Tag Archives: Wilderness

New Natural Change Project Report Published!

I’m very excited to announce that the WWF ‘Natural Change: Catalysing leadership for sustainability’ report was published by WWF Scotland today.

The report was launched at an event at the Botanical Gardens in Edinburgh, where project participants talked about their experiences and how the project has influenced their leadership work in the education sector in Scotland.

Co-authored by Margaret Kerr and I, the report is available online and in print.

Download a PDF copy of the report…

Email for a printed copy of the report…

Visit the Natural Change website…

Email the report’s authors…

 

Beware the Pseudo-Environmentalists!

First published in The Great Outdoors Magazine.

One of the first things I do when I run an eco-education course is introduce the “Environmental Spectrum”. One end of the spectrum is ‘grey’, the other ‘deep green’. Points in between get progressively less grey, and increasingly greener. The object of the spectrum is to help people understand differing perspectives and viewpoints that exist towards environmental matters – even within the ‘environmental’ movement.

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Education for the Real World

It is time for you to learn how to drive a car. The driving instructor takes you into a room full of tables and chairs, the walls covered in shelves lined with books, at one end of the room is a black-board. The instructor takes a book off one of the shelves and hands it to you. The title is “How to Drive a Car”. The instructor then leaves.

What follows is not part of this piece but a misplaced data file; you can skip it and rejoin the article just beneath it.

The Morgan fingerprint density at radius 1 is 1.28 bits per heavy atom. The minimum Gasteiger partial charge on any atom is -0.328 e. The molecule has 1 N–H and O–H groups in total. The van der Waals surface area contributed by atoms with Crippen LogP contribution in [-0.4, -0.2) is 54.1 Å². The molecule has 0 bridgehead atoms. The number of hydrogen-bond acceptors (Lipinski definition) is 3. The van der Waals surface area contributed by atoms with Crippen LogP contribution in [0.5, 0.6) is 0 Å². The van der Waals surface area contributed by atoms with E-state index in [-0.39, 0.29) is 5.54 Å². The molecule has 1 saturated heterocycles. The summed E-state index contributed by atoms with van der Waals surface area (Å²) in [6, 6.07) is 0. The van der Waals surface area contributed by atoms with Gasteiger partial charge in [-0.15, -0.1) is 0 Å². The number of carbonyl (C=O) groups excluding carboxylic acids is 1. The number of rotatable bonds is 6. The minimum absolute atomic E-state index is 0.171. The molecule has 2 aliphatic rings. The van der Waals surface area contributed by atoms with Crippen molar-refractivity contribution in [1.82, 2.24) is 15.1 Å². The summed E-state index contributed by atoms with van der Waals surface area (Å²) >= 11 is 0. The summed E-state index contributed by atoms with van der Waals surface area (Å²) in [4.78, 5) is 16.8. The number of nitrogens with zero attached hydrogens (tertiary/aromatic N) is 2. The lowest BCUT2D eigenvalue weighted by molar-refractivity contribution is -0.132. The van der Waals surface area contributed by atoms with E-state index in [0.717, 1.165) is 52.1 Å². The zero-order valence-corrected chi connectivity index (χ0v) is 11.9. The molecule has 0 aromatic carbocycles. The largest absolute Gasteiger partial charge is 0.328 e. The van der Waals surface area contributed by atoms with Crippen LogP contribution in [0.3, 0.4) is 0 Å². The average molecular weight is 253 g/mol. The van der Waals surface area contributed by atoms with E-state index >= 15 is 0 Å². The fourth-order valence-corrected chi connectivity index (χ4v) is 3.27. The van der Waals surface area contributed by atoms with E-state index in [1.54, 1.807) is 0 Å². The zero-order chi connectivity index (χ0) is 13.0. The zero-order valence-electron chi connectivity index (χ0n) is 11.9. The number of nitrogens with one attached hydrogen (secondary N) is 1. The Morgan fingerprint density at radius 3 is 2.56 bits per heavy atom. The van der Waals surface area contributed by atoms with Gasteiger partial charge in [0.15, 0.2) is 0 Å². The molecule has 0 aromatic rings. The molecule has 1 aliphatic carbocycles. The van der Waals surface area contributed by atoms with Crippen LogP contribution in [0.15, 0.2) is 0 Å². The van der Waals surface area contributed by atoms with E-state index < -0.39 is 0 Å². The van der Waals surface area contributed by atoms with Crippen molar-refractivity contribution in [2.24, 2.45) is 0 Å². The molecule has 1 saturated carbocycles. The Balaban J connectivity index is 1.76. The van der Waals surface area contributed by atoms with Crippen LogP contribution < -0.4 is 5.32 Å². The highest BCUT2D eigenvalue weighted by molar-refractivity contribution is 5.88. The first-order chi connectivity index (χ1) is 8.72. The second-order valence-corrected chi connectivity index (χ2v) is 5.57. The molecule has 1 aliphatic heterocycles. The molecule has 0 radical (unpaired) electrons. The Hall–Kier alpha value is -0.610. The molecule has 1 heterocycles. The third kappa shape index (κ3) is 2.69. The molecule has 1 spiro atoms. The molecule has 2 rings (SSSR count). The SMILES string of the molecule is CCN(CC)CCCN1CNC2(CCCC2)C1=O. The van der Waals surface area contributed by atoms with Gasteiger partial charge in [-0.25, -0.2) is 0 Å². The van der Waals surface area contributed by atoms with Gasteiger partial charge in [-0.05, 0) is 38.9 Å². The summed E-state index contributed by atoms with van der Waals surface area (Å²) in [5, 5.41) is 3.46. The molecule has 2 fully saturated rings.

After you have read the book, you go outside, get into your new car and drive off. Within five minutes you have crashed.

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Go with the Flow

I am poised leaning backwards out over a 60-foot drop into a roaring abyss. My harness tightens around me, the rope taught between my abseil device and the deeply rooted tree around which it has been wrapped. I take a few more steps backwards, fighting through dense undergrowth, and I am free.

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Every Square Inch

National Parks are a paradox. Men (usual men) take marker pens and scribe boundaries onto maps. On one side of the boundary the landscape is sacred, to be preserved for ‘future generations’. On the other side, it’s business as usual.

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Flight of Fancy

First published in The Great Outdoors Magazine, Jun. 2002.

In the 17th Century, women were publicly weighed to assess if they were lighter than they looked. Those who failed this diabolic weight-watching test were, obviously, witches.

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